Down with childhood, it's time to treat infants like equals! Hollywood loves a good parenting trend, and some celebrities are latching onto the hands-off RIE (Resources for Infant Educarers) philosophy founded by Magda Gerber in 1978. Is it right for you?

If there is one thing that Los Angeles loves, it's a trend. By the time the latest celebrity fashion trend hits the glossy magazines, it's already a thing of the past for most celebrities. From clothing to books to music and even parenting, Hollywood loves to find and promote the next best thing.

Amy Chua's tiger-mom frenzy sent Los Angeles moms into a panic to find the best music instructors for their tiny tots, never mind the small hand size and complete frustration that can ensue as a result. Clearly pushing kids to achieve worked for Chua, causing parents to rethink their own parenting. When that simmered down a bit, Pamela Druckerman filled the void with her wisdom on the benefits of French parenting. Her no-nonsense approach reached a lot of exhausted moms looking for a new strategy to make parenting more enjoyable. And now Hollywood parents are making headlines again with their preference for the RIE (an acronym for Resources for Infant Educarers) parenting philosophy. This celebrity endorsed parenting philosophy might not be new, but the media has taken notice. From Vanity Fair to ABC News to the new book, Baby Knows Best by Deborah Carlisle Solomon (the executive director of RIE), RIE is back in the spotlight.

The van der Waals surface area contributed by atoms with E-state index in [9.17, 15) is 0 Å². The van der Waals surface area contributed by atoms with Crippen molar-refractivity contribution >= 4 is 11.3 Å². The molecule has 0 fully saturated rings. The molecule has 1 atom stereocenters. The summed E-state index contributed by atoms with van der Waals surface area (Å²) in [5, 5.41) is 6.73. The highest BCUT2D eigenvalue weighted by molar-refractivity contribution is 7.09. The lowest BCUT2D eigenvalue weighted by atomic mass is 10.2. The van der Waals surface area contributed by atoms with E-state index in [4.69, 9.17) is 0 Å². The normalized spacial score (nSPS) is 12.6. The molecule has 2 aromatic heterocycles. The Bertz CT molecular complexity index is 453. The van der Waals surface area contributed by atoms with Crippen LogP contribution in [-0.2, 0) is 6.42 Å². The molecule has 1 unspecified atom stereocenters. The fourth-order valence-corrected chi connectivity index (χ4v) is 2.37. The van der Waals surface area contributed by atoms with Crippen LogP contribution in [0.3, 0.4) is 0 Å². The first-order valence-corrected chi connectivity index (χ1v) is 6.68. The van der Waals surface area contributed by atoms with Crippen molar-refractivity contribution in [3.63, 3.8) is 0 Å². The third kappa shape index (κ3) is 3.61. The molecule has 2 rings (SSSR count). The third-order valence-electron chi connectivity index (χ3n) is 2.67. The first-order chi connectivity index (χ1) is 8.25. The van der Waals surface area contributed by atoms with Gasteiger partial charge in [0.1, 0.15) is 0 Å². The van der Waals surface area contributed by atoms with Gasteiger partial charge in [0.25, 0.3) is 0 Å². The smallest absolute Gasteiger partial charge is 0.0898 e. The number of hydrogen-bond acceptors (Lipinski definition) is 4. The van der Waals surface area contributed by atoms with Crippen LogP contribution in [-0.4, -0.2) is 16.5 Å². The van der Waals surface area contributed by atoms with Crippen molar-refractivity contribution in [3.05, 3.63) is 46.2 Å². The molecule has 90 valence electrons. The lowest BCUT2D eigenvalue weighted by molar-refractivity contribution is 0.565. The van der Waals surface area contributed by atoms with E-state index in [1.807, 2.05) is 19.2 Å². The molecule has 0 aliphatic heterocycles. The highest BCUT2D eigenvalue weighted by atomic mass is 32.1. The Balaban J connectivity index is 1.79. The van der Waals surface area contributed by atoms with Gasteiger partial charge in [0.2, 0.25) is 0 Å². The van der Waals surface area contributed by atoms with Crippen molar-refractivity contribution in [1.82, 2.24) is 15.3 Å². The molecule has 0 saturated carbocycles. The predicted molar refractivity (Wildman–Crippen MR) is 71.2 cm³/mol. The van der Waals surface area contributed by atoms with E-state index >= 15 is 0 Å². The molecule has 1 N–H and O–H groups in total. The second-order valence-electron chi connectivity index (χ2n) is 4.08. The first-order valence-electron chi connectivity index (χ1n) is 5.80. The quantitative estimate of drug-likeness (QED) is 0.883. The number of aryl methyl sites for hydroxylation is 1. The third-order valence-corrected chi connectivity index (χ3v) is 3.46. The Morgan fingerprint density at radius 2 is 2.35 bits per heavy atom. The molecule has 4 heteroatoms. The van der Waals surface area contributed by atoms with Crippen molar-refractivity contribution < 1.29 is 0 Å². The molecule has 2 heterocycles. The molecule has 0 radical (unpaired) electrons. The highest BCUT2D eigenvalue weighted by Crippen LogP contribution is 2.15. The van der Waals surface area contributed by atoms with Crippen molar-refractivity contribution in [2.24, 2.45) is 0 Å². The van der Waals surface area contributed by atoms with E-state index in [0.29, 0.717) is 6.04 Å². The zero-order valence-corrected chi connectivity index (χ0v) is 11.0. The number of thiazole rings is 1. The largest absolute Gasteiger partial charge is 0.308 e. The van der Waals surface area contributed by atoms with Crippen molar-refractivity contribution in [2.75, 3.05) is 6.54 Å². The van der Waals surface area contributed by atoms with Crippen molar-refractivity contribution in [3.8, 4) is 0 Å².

RIE encourages adults and infants to trust each other and asks that parents take a more hands-off approach to parenting.

RIE was founded in 1978 by infant specialist and educator Magda Gerber and pediatric neurologist Tom Forrest, M.D. Through her books, lectures and teachings, Gerber helped parents to view their infants through a different lens. Instead of assuming that infants are helpless and needy, Gerber encouraged parents to view infants as active participants in their own development. RIE encourages adults and infants to trust each other and asks that parents take a more hands-off approach to parenting. Parents are taught to stop interfering so much and allow children to make their own discoveries instead.